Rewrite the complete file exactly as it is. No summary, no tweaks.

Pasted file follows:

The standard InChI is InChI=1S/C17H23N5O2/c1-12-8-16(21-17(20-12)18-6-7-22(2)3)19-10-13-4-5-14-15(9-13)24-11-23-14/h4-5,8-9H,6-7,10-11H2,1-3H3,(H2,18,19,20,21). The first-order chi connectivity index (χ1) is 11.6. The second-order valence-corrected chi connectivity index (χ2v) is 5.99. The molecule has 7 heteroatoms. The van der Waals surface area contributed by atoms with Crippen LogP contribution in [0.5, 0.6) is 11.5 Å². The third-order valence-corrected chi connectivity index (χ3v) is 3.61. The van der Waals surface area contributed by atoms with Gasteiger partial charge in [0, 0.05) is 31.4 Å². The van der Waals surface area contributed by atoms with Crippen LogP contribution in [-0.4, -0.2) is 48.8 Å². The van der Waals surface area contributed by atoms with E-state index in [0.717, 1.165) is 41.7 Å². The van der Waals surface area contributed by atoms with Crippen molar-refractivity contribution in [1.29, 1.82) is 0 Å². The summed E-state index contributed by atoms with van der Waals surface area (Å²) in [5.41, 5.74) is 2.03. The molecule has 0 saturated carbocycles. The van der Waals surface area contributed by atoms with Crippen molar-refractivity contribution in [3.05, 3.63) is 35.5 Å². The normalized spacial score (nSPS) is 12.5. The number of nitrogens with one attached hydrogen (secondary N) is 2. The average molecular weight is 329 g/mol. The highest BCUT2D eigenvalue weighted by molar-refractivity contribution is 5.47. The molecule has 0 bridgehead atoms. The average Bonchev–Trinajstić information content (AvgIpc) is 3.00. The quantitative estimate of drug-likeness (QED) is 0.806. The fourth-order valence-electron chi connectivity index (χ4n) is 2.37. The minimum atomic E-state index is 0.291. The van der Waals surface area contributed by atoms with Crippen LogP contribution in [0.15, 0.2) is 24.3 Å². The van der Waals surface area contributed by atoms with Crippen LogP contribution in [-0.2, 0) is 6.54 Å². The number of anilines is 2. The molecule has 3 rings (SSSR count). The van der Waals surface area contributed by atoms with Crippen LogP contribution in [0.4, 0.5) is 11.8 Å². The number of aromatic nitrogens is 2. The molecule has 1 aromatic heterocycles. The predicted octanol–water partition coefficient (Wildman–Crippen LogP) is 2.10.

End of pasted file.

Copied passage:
The standard InChI is InChI=1S/C17H23N5O2/c1-12-8-16(21-17(20-12)18-6-7-22(2)3)19-10-13-4-5-14-15(9-13)24-11-23-14/h4-5,8-9H,6-7,10-11H2,1-3H3,(H2,18,19,20,21). The first-order chi connectivity index (χ1) is 11.6. The second-order valence-corrected chi connectivity index (χ2v) is 5.99. The molecule has 7 heteroatoms. The van der Waals surface area contributed by atoms with Crippen LogP contribution in [0.5, 0.6) is 11.5 Å². The third-order valence-corrected chi connectivity index (χ3v) is 3.61. The van der Waals surface area contributed by atoms with Gasteiger partial charge in [0, 0.05) is 31.4 Å². The van der Waals surface area contributed by atoms with Crippen LogP contribution in [-0.4, -0.2) is 48.8 Å². The van der Waals surface area contributed by atoms with E-state index in [0.717, 1.165) is 41.7 Å². The van der Waals surface area contributed by atoms with Crippen molar-refractivity contribution in [1.29, 1.82) is 0 Å². The summed E-state index contributed by atoms with van der Waals surface area (Å²) in [5.41, 5.74) is 2.03. The molecule has 0 saturated carbocycles. The van der Waals surface area contributed by atoms with Crippen molar-refractivity contribution in [3.05, 3.63) is 35.5 Å². The normalized spacial score (nSPS) is 12.5. The number of nitrogens with one attached hydrogen (secondary N) is 2. The average molecular weight is 329 g/mol. The highest BCUT2D eigenvalue weighted by molar-refractivity contribution is 5.47. The molecule has 0 bridgehead atoms. The average Bonchev–Trinajstić information content (AvgIpc) is 3.00. The quantitative estimate of drug-likeness (QED) is 0.806. The fourth-order valence-electron chi connectivity index (χ4n) is 2.37. The minimum atomic E-state index is 0.291. The van der Waals surface area contributed by atoms with Crippen LogP contribution in [0.15, 0.2) is 24.3 Å². The van der Waals surface area contributed by atoms with Crippen LogP contribution in [-0.2, 0) is 6.54 Å². The number of anilines is 2. The molecule has 3 rings (SSSR count). The van der Waals surface area contributed by atoms with Crippen LogP contribution in [0.4, 0.5) is 11.8 Å². The number of aromatic nitrogens is 2. The molecule has 1 aromatic heterocycles. The predicted octanol–water partition coefficient (Wildman–Crippen LogP) is 2.10.